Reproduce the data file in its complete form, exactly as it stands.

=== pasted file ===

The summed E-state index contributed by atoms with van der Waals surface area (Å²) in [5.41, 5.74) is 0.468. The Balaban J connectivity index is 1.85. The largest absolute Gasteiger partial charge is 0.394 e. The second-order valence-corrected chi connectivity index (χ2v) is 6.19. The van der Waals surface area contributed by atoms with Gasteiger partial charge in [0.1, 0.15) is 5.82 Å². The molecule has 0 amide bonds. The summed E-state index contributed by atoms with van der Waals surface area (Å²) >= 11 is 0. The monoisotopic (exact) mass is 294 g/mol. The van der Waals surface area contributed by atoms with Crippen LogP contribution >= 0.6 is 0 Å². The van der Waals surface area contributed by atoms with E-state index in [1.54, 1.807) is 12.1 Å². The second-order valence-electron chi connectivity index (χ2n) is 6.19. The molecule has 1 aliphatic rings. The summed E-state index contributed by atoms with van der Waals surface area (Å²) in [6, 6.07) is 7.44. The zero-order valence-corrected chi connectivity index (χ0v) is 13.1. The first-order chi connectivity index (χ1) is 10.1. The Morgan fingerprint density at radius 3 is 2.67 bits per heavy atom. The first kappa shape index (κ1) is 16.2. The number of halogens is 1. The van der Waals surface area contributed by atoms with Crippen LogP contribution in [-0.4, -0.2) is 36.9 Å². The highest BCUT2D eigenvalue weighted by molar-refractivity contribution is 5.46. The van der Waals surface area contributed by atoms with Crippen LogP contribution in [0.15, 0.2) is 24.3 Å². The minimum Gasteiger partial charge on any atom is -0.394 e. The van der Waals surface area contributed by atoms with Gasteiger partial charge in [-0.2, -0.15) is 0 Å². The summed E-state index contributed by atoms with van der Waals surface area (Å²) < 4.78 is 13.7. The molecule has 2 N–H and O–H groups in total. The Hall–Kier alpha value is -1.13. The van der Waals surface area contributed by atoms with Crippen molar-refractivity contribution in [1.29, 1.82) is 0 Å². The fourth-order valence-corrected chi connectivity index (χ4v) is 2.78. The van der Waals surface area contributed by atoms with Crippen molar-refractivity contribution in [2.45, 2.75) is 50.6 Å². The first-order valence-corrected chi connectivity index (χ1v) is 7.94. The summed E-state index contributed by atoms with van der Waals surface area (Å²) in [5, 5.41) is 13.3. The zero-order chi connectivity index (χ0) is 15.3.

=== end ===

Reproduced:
The summed E-state index contributed by atoms with van der Waals surface area (Å²) in [5.41, 5.74) is 0.468. The Balaban J connectivity index is 1.85. The largest absolute Gasteiger partial charge is 0.394 e. The second-order valence-corrected chi connectivity index (χ2v) is 6.19. The van der Waals surface area contributed by atoms with Gasteiger partial charge in [0.1, 0.15) is 5.82 Å². The molecule has 0 amide bonds. The summed E-state index contributed by atoms with van der Waals surface area (Å²) >= 11 is 0. The monoisotopic (exact) mass is 294 g/mol. The van der Waals surface area contributed by atoms with Crippen LogP contribution >= 0.6 is 0 Å². The van der Waals surface area contributed by atoms with E-state index in [1.54, 1.807) is 12.1 Å². The second-order valence-electron chi connectivity index (χ2n) is 6.19. The molecule has 1 aliphatic rings. The summed E-state index contributed by atoms with van der Waals surface area (Å²) in [6, 6.07) is 7.44. The zero-order valence-corrected chi connectivity index (χ0v) is 13.1. The first-order chi connectivity index (χ1) is 10.1. The Morgan fingerprint density at radius 3 is 2.67 bits per heavy atom. The first kappa shape index (κ1) is 16.2. The number of halogens is 1. The van der Waals surface area contributed by atoms with Crippen LogP contribution in [-0.4, -0.2) is 36.9 Å². The highest BCUT2D eigenvalue weighted by molar-refractivity contribution is 5.46. The van der Waals surface area contributed by atoms with Crippen LogP contribution in [0.15, 0.2) is 24.3 Å². The minimum Gasteiger partial charge on any atom is -0.394 e. The van der Waals surface area contributed by atoms with Gasteiger partial charge in [-0.2, -0.15) is 0 Å². The summed E-state index contributed by atoms with van der Waals surface area (Å²) < 4.78 is 13.7. The molecule has 2 N–H and O–H groups in total. The Hall–Kier alpha value is -1.13. The van der Waals surface area contributed by atoms with Crippen molar-refractivity contribution in [1.29, 1.82) is 0 Å². The fourth-order valence-corrected chi connectivity index (χ4v) is 2.78. The van der Waals surface area contributed by atoms with Crippen molar-refractivity contribution in [2.45, 2.75) is 50.6 Å². The first-order valence-corrected chi connectivity index (χ1v) is 7.94. The summed E-state index contributed by atoms with van der Waals surface area (Å²) in [5, 5.41) is 13.3. The zero-order chi connectivity index (χ0) is 15.3.